In the BMC, I am wondering why, in the Chicago Blues class, we are given a 1D and 4D (with a flattened 7th), but a natural 5D?
- Practice just the scale changes. Staying within this octave, now practice improvising in the five scales that appear in the drawing below. Essentially all you’re doing is erasing the circles so that we no longer make any distinction between chord notes and non-chord notes. Review the scales in the exact order shown: 1D, 4D, 1D, 5D, 1D. Notice that each one of these chord moments introduces its own scale. The 1D harmonic environment gives us the note b7. The 4D harmonic environment gives us b3 as well. Then we go back to the 1D chord and our note 3 becomes natural again. Then we get to the 5D harmonic environment which gives us a natural 7. And finally we return to 1D which gives us the flatted 7 again. All of this is illustrated in the drawing below:
Why not a flattened 7th in the 5D? Thank you!
Great question, @John524. The 5D does have a flattened seventh. You’re just getting confused between the notes of the chords and the notes of the key. Here are the notes of the 5D chord:
note 5 = the root
note 7 = the major third
note 2 = the fifth
note 4 = the flatted seventh
We don’t need to alter any notes of the major scale in order to produce the 5D chord. Just playing the notes 5, 7, 2 and 4 from the major scale already produces a dominant seventh chord.
Do you have the IFR book? This would be a great moment to check out three chapters:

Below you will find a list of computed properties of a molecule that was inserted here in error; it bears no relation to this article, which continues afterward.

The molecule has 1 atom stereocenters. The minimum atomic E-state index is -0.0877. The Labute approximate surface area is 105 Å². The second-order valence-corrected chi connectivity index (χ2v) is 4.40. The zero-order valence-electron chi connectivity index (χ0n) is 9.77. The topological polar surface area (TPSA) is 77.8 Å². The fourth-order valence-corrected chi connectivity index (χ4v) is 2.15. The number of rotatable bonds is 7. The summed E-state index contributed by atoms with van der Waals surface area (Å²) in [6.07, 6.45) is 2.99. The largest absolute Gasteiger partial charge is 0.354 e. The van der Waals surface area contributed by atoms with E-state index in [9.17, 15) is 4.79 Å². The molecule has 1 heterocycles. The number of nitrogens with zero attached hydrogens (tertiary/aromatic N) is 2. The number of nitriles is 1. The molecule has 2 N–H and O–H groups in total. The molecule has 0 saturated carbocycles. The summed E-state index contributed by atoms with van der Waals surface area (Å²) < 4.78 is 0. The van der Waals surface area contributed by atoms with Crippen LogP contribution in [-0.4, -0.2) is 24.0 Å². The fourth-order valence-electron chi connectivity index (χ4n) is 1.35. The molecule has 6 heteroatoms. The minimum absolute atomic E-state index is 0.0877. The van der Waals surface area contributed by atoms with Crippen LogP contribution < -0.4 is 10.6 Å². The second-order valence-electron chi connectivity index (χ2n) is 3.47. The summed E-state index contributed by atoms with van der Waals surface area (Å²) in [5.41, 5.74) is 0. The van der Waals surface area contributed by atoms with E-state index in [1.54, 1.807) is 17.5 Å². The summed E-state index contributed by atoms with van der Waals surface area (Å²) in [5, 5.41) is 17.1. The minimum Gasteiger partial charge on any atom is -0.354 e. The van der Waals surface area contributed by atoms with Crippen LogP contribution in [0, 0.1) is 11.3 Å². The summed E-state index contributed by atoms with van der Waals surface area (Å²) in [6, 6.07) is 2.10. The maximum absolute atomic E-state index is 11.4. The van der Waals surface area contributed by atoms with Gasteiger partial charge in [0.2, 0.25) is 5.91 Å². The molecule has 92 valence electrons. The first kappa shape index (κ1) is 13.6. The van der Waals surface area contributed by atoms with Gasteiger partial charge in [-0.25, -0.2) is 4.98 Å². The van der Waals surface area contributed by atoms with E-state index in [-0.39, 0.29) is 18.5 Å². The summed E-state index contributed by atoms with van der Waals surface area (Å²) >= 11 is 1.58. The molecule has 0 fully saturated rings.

Cutting and pasting musical shapes
If any of this feels confusing or frustrating, here’s the most important tip I can give you. Everything about western harmony is VERY simple mathematically, but sometimes hard to picture and keep straight in your mind. In other words, more than anything else it’s a memory game. It’s not like complex algebra that requires many steps of thought. It’s more like a child’s concentration game of simply picturing things clearly and remembering where they are. What this means is that you shouldn’t lose any time racking your brain or beating yourself up for not controlling these concepts. The way to master these terms is through your PRACTICE. There is a reason why IFR is a practical guide with playing activities and creative exercises every step of the way. Those aren’t just suggestions for a rainy day. Those activities are necessary in order to assimilate the ideas before you move on to the next concept.
What all of this means is that the very best thing you could do right now is just go to that chapter “Musical shapes” and spend lots of time with those playing activities. Once you get very strong with those concepts, it will be easier for you to see how they relate to the notes on our tonal map.
I hope this helps. Thanks for posting the question so that everyone else can also learn from it!
Hi David and thank you! I do have the manual and will take another look (and practice). Really appreciate the fast and thoughtful reply!